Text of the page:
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Review: Jazz master Garrett concentrates on music in Cabaret show

Tuesday, April 9, 2013, 11:18 p.m.
 

Kenny Garrett certainly is a master of his saxophones, if not a sparkling stage presence.

The ex-sideman of Miles Davis performed April 9 at the Cabaret Theater, Downtown, in a show that was filled with energy and intense music. Garrett, in fact, was so intense, he did not bother to identify the songs he was playing or make much of an attempt to relate at all to the people who had come to see him.

The concert was part of the April-long Jazz Appreciation Month celebration.

Now, the argument always is: Isn't it better to concentrate on music and let the words up to those who deal with them. Perhaps, but a little chat about the music always works.

That is not to say the Garrett concert did not work. It was a show laden with music — even if a great deal of it moved in the same direction. Garrett is a wonderful player and is long, show-opening solo on what is believed to be “Boogety Boogety” was an impressive show simply of physical strength. not to mention musical facility.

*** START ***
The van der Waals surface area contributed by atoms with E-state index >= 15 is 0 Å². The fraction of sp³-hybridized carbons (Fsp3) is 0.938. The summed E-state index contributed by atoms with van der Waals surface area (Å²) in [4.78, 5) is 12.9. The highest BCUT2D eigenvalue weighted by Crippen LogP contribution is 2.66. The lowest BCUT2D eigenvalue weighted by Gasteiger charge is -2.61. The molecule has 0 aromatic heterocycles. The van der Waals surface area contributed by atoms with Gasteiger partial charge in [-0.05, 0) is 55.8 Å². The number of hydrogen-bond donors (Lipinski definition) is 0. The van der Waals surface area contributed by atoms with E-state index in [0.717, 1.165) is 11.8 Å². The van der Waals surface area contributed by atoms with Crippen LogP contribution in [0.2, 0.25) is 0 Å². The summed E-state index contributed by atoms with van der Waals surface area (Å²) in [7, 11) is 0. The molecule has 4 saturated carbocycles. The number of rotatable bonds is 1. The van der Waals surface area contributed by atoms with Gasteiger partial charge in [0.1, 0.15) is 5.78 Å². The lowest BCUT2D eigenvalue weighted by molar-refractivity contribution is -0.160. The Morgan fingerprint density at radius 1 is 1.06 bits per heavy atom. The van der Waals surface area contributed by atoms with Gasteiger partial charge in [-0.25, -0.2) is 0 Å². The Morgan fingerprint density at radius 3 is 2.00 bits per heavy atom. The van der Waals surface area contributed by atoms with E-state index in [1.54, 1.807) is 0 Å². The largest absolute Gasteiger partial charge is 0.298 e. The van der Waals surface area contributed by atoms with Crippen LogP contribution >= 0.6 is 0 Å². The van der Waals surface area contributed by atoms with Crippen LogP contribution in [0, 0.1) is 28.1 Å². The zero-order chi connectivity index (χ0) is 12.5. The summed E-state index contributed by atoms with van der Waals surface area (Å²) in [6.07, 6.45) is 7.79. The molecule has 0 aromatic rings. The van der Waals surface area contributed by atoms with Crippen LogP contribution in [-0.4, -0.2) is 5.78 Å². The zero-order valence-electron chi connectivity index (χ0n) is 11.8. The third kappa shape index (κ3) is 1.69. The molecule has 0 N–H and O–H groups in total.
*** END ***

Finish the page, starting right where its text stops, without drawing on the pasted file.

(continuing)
His solos on a lot and soprano saxophone were rich and creative, sometimes using quotes from Nat Adderley's “Work Song” or “My Favorite Things,” the song that has became a jazz hymn because of John Coltrane.

In the first hour of play, Garrett and his quintet did only three numbers, the last of which was about 30 minutes long. At the end of that piece, which sounded an awful lot like ”Haynes Here,” Garrett went into a long, repeated phrase that seemed ultimately a little boring, but seemed to get a large part of the crowd excited.

Shortly after that, a gentleman came dancing up to the stage, throwing crumbled paper bills toward the musicians.

He definitely was into the evening.

The biggest weak spot of the night was that most of the songs sounded quite similar in their fury. The band opened a tune that could have been “Wiggins,” and started a little gently, but within minutes it was churning along like “Boogety Boogety”.

A little variation would have been worthwhile.

The band behind Garrett was strong, particularly in the work of percussionist Rudy Bird, who also added another voice to arrangements with wordless vocals.

Bassist Corcoran Holt was dynamically quick through the whole show, taking several well deserved solos.

It could have been a warmer show, but it was by no means disappointing.

 

 

 
 


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